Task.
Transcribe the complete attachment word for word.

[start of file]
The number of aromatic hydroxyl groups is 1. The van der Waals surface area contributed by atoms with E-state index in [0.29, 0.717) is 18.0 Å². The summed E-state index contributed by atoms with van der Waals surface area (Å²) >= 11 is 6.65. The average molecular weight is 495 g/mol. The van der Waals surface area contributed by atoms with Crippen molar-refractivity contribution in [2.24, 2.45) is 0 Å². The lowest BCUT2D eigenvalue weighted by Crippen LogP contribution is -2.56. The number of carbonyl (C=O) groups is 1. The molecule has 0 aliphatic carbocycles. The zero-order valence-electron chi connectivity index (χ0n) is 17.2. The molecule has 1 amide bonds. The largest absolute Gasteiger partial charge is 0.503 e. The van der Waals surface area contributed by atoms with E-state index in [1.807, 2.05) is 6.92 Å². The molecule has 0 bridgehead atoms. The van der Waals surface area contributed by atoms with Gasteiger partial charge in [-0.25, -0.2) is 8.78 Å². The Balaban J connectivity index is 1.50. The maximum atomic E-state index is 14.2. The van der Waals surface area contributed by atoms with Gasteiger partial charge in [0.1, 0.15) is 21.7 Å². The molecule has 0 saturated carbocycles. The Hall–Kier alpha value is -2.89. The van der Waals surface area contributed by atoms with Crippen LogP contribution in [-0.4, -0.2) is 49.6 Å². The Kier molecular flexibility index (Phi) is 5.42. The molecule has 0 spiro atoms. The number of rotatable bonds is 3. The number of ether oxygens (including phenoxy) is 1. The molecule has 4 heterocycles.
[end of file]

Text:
The number of aromatic hydroxyl groups is 1. The van der Waals surface area contributed by atoms with E-state index in [0.29, 0.717) is 18.0 Å². The summed E-state index contributed by atoms with van der Waals surface area (Å²) >= 11 is 6.65. The average molecular weight is 495 g/mol. The van der Waals surface area contributed by atoms with Crippen molar-refractivity contribution in [2.24, 2.45) is 0 Å². The lowest BCUT2D eigenvalue weighted by Crippen LogP contribution is -2.56. The number of carbonyl (C=O) groups is 1. The molecule has 0 aliphatic carbocycles. The zero-order valence-electron chi connectivity index (χ0n) is 17.2. The molecule has 1 amide bonds. The largest absolute Gasteiger partial charge is 0.503 e. The van der Waals surface area contributed by atoms with E-state index in [1.807, 2.05) is 6.92 Å². The molecule has 0 bridgehead atoms. The van der Waals surface area contributed by atoms with Gasteiger partial charge in [-0.25, -0.2) is 8.78 Å². The Balaban J connectivity index is 1.50. The maximum atomic E-state index is 14.2. The van der Waals surface area contributed by atoms with Gasteiger partial charge in [0.1, 0.15) is 21.7 Å². The molecule has 0 saturated carbocycles. The Hall–Kier alpha value is -2.89. The van der Waals surface area contributed by atoms with Crippen LogP contribution in [-0.4, -0.2) is 49.6 Å². The Kier molecular flexibility index (Phi) is 5.42. The molecule has 0 spiro atoms. The number of rotatable bonds is 3. The number of ether oxygens (including phenoxy) is 1. The molecule has 4 heterocycles.